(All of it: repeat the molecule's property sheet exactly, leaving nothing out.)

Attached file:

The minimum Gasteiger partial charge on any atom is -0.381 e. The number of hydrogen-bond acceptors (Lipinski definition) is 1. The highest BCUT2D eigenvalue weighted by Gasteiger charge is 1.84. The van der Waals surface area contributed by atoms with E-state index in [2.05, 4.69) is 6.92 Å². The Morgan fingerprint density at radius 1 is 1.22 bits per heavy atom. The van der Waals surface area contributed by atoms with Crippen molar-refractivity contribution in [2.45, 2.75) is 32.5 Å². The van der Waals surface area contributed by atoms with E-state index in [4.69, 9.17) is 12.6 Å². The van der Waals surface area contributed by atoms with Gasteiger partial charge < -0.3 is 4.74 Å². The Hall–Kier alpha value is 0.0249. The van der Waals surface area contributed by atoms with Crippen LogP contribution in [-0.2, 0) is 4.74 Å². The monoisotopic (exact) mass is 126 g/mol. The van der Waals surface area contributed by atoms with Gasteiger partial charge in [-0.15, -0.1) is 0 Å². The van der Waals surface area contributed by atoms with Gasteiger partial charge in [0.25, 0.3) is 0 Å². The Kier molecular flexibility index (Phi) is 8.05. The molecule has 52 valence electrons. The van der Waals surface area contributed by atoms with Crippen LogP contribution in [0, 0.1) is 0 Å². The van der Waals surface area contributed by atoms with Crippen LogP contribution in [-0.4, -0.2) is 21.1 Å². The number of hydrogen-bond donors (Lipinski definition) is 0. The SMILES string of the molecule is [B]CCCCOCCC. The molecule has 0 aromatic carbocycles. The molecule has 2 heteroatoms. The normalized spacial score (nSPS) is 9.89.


The minimum Gasteiger partial charge on any atom is -0.381 e. The number of hydrogen-bond acceptors (Lipinski definition) is 1. The highest BCUT2D eigenvalue weighted by Gasteiger charge is 1.84. The van der Waals surface area contributed by atoms with E-state index in [2.05, 4.69) is 6.92 Å². The Morgan fingerprint density at radius 1 is 1.22 bits per heavy atom. The van der Waals surface area contributed by atoms with Crippen molar-refractivity contribution in [2.45, 2.75) is 32.5 Å². The van der Waals surface area contributed by atoms with E-state index in [4.69, 9.17) is 12.6 Å². The van der Waals surface area contributed by atoms with Gasteiger partial charge < -0.3 is 4.74 Å². The Hall–Kier alpha value is 0.0249. The van der Waals surface area contributed by atoms with Crippen LogP contribution in [-0.2, 0) is 4.74 Å². The monoisotopic (exact) mass is 126 g/mol. The van der Waals surface area contributed by atoms with Gasteiger partial charge in [-0.15, -0.1) is 0 Å². The van der Waals surface area contributed by atoms with Gasteiger partial charge in [0.25, 0.3) is 0 Å². The Kier molecular flexibility index (Phi) is 8.05. The molecule has 52 valence electrons. The van der Waals surface area contributed by atoms with Crippen LogP contribution in [0, 0.1) is 0 Å². The van der Waals surface area contributed by atoms with Crippen LogP contribution in [-0.4, -0.2) is 21.1 Å². The number of hydrogen-bond donors (Lipinski definition) is 0. The SMILES string of the molecule is [B]CCCCOCCC. The molecule has 0 aromatic carbocycles. The molecule has 2 heteroatoms. The normalized spacial score (nSPS) is 9.89.